Many years ago, I was a young mother-to-be living in Seattle, Washington. I knew no one except for my then husband, mother-in-law and my obstetrician. I would faithfully go to the library once a week, on my daily walks and it was there that I found a book that I found to have a very funny title, “The Womanly Art of Breastfeeding.” Really? I thought to myself. Womanly, yes, as I couldn't think of a single man who had conquered that feat, but, an art? It is the handbook to La Leche League, International, and soon after became the handbook to my mothering philosophies.
I started reading about this so-called art, and felt drawn to it. I read about a group of women who were at a picnic together talking about their children and how they wanted to nurse them, but had faced some challenges. They wondered if they could help each other and also help other women in the process. The first La Leche League (LLL) meeting was held in Franklin Park, Illinois in 1956 with what resulted in the seven founding members.: Marian Thompson, Mary White, Edwina Froehlich, Mary Ann Kerwin, Betty Wagner, Viola Lennon and Mary Ann Cahill.
They got their name from a shrine in St. Augustine, Florida, dedicated to the mother of Christ, titled “Nuestro Senora de la Leche y Buen Parto,” which translates freely, “Out Lady of Happy Delivery and Plentiful Milk.” Wow! This was the group for me! I liked their sense of humor, and appreciation for the beauty in the simple things in life. I decided I must connect with a local chapter.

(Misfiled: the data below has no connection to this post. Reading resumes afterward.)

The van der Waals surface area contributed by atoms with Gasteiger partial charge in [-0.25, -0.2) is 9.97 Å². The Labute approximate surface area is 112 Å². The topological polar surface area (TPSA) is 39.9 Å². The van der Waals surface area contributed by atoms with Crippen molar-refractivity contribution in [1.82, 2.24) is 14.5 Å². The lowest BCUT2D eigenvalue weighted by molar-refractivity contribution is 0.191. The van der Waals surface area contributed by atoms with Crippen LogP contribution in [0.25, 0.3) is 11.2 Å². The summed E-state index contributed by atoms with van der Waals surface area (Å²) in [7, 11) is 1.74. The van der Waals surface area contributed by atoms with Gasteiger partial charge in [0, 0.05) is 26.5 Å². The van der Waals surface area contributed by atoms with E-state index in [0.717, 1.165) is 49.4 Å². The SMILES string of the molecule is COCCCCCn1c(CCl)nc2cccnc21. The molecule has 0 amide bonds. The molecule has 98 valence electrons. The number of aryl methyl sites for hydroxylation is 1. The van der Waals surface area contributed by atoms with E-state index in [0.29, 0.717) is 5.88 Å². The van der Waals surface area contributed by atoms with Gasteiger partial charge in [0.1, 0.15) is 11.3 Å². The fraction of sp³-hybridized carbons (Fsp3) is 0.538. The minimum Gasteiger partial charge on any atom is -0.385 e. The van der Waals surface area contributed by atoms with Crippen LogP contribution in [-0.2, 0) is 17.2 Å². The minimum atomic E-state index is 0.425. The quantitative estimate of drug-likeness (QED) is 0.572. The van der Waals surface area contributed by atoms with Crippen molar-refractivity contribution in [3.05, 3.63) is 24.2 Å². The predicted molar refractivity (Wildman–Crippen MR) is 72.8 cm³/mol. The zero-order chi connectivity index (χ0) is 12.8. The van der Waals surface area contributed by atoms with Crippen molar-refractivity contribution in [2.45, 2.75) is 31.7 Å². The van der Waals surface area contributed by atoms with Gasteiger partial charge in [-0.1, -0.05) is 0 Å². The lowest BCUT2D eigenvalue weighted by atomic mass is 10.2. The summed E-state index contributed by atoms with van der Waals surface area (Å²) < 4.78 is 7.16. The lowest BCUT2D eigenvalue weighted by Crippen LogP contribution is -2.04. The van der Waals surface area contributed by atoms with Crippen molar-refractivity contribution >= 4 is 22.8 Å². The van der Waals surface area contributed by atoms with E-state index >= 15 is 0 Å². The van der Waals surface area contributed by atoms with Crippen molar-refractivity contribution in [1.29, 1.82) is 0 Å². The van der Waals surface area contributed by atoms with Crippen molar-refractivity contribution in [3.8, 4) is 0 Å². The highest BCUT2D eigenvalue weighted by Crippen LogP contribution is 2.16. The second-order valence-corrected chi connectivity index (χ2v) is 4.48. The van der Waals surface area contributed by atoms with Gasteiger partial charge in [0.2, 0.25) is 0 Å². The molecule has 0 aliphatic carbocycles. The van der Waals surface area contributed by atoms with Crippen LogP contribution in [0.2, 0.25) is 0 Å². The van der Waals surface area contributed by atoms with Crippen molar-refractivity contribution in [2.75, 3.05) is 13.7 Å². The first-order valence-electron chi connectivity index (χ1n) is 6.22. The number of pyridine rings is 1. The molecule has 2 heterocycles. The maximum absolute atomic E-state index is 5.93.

I found a local group via the very library I found their handbook. There were flyers on the bulletin board and I saw them as a sign, that I was meant to find them. I can still remember my first Lal Leche League
group - amazingly gentle women and children. Quiet, even with all of the babies and children running around.
I do not remember any shouting, no scolding of the children to get them to behave and the most wonderful thing of all – the room was filled with a warm love. Even though, I found out later that nursing mothers are naturally blissed out on oxytocin (the hormone released wh
en breastfeeding, also called the “cuddle chemical”), I personally was swept away by this mellow group of women.
The La Leche League group that I attended was practical, kind, supportive, intelligent and quietly wove their way into my heart with every month's meeting. I wanted my motherhood experience to be like theirs. I wanted the warmth and the support from other mothers, to make this new adventure work for me and my growing family. So I got more and more involved. We held playgroups, exchanged names of doctors, midwives, birthing coaches and classes on parenting held various doctors who had authored books to come and speak to us.